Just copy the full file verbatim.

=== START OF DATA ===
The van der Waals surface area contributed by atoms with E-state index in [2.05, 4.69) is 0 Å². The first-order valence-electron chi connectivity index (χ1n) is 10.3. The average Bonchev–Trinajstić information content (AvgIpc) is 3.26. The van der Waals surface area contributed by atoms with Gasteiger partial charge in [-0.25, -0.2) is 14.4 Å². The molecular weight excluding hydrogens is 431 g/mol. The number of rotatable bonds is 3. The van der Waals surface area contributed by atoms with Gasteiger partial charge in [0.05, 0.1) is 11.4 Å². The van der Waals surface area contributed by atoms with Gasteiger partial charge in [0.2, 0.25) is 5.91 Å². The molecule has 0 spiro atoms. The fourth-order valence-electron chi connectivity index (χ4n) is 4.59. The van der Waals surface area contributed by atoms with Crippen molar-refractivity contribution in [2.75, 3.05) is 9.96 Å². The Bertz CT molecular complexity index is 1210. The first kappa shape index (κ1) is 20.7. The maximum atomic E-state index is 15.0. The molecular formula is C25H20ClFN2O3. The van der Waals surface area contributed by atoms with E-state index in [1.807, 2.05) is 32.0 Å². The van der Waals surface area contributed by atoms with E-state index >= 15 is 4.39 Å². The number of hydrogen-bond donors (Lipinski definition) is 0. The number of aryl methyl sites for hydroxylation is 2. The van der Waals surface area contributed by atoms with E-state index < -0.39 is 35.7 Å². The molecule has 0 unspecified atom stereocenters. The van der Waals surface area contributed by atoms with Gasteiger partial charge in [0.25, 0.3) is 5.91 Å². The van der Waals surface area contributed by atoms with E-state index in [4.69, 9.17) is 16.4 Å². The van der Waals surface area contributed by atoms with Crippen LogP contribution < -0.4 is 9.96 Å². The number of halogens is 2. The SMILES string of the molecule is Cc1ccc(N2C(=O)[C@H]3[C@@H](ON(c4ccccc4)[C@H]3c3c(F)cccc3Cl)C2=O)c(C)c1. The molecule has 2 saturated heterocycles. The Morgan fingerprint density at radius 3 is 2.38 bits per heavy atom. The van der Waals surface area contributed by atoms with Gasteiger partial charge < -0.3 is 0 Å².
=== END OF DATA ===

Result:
The van der Waals surface area contributed by atoms with E-state index in [2.05, 4.69) is 0 Å². The first-order valence-electron chi connectivity index (χ1n) is 10.3. The average Bonchev–Trinajstić information content (AvgIpc) is 3.26. The van der Waals surface area contributed by atoms with Gasteiger partial charge in [-0.25, -0.2) is 14.4 Å². The molecular weight excluding hydrogens is 431 g/mol. The number of rotatable bonds is 3. The van der Waals surface area contributed by atoms with Gasteiger partial charge in [0.05, 0.1) is 11.4 Å². The van der Waals surface area contributed by atoms with Gasteiger partial charge in [0.2, 0.25) is 5.91 Å². The molecule has 0 spiro atoms. The fourth-order valence-electron chi connectivity index (χ4n) is 4.59. The van der Waals surface area contributed by atoms with Crippen molar-refractivity contribution in [2.75, 3.05) is 9.96 Å². The Bertz CT molecular complexity index is 1210. The first kappa shape index (κ1) is 20.7. The maximum atomic E-state index is 15.0. The molecular formula is C25H20ClFN2O3. The van der Waals surface area contributed by atoms with E-state index in [1.807, 2.05) is 32.0 Å². The van der Waals surface area contributed by atoms with E-state index >= 15 is 4.39 Å². The number of hydrogen-bond donors (Lipinski definition) is 0. The number of aryl methyl sites for hydroxylation is 2. The van der Waals surface area contributed by atoms with E-state index < -0.39 is 35.7 Å². The molecule has 0 unspecified atom stereocenters. The van der Waals surface area contributed by atoms with Gasteiger partial charge in [0.25, 0.3) is 5.91 Å². The van der Waals surface area contributed by atoms with E-state index in [4.69, 9.17) is 16.4 Å². The van der Waals surface area contributed by atoms with Crippen LogP contribution < -0.4 is 9.96 Å². The number of halogens is 2. The SMILES string of the molecule is Cc1ccc(N2C(=O)[C@H]3[C@@H](ON(c4ccccc4)[C@H]3c3c(F)cccc3Cl)C2=O)c(C)c1. The molecule has 2 saturated heterocycles. The Morgan fingerprint density at radius 3 is 2.38 bits per heavy atom. The van der Waals surface area contributed by atoms with Gasteiger partial charge < -0.3 is 0 Å².